Most of us have a hard time comprehending what a million dollars looks like stacked up in a neat pile on a table.
Likewise, it’s almost impossible to fathom just how big the revenue take is in Macau when Las Vegas Sands Chairman Sheldon Adelson starts talking about his company’s earnings.
It’s staggering. What’s more, it has just begun.
But Adelson diverted attention from his company’s astonishing quarter when he responded on an earnings call to a question about how Las Vegas is doing and why Sands isn’t prospering more here. Adelson said that most of his competitors’ rooms aren’t as high-end as his Venetian and Palazzo suites and charge lower room rates.
Pundits jumped on the explanation, calling out Adelson for suggesting rate collusion and for whining about competitors exercising the same capitalist system he benefits from in Macau.
That’s not the way it went down, but Adelson’s clumsy response took away from the big story in Macau — a blazing casino market that isn’t close to burning out.
Sands has four casinos in Macau. During the second quarter, the Venetian Macau earned $800.6 million in revenue, Cotai Central earned $530.5 million, the Four Seasons Macau earned $242.1 million and Sands Macau earned $287.5 million. That’s $1.86 billion, not counting hotel, retail and entertainment revenue.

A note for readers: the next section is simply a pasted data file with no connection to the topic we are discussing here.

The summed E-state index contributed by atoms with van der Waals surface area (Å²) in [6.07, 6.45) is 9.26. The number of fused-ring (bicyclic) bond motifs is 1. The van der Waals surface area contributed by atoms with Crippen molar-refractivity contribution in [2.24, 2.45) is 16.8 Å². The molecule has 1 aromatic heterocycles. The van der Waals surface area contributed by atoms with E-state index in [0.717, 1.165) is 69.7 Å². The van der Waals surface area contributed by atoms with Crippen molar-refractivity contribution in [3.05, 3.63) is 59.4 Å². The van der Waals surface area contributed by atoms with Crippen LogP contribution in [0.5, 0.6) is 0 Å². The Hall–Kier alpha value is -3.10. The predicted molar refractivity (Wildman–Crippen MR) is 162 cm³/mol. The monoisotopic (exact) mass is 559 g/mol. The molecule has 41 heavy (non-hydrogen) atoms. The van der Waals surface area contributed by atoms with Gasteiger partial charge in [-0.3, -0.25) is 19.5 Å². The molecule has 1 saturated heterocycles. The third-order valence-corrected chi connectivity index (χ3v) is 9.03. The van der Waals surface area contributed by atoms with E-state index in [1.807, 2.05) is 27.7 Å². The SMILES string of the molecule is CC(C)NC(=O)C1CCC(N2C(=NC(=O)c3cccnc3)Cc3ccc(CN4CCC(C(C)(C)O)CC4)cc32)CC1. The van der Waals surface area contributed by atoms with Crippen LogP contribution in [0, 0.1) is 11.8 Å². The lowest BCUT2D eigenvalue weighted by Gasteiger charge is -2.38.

And analysts believe there’s more to be made in Macau. At least one said the best is yet to come.
There is one potential stumbling block for Sands: casino licensing renewals in 2020 and 2022. Negotiations are expected to begin by 2015. Most experts believe renewals are a near certainty, with only the term at issue, but others worry the government could try to auction licenses.
Meanwhile, an elaborate network of high-speed trains that link to Macau’s light-rail system are either built or near completion, cutting travel time by more than half. Millions of people will soon be able to easily access the Las Vegas of the East. The Hong Kong-Macau-Zhuhai Bridge, scheduled for completion in 2016, will provide an easy car or bus trip between Hong Kong and Macau, a route usually traveled by boat.
“When that bridge is built, it’ll be, ‘Katie, bar the door,’” Adelson said.
The adage usually means, “Be careful, there’s trouble ahead."
That may not be exactly what Adelson meant, but he’s right about one thing: Macau isn’t done making money yet.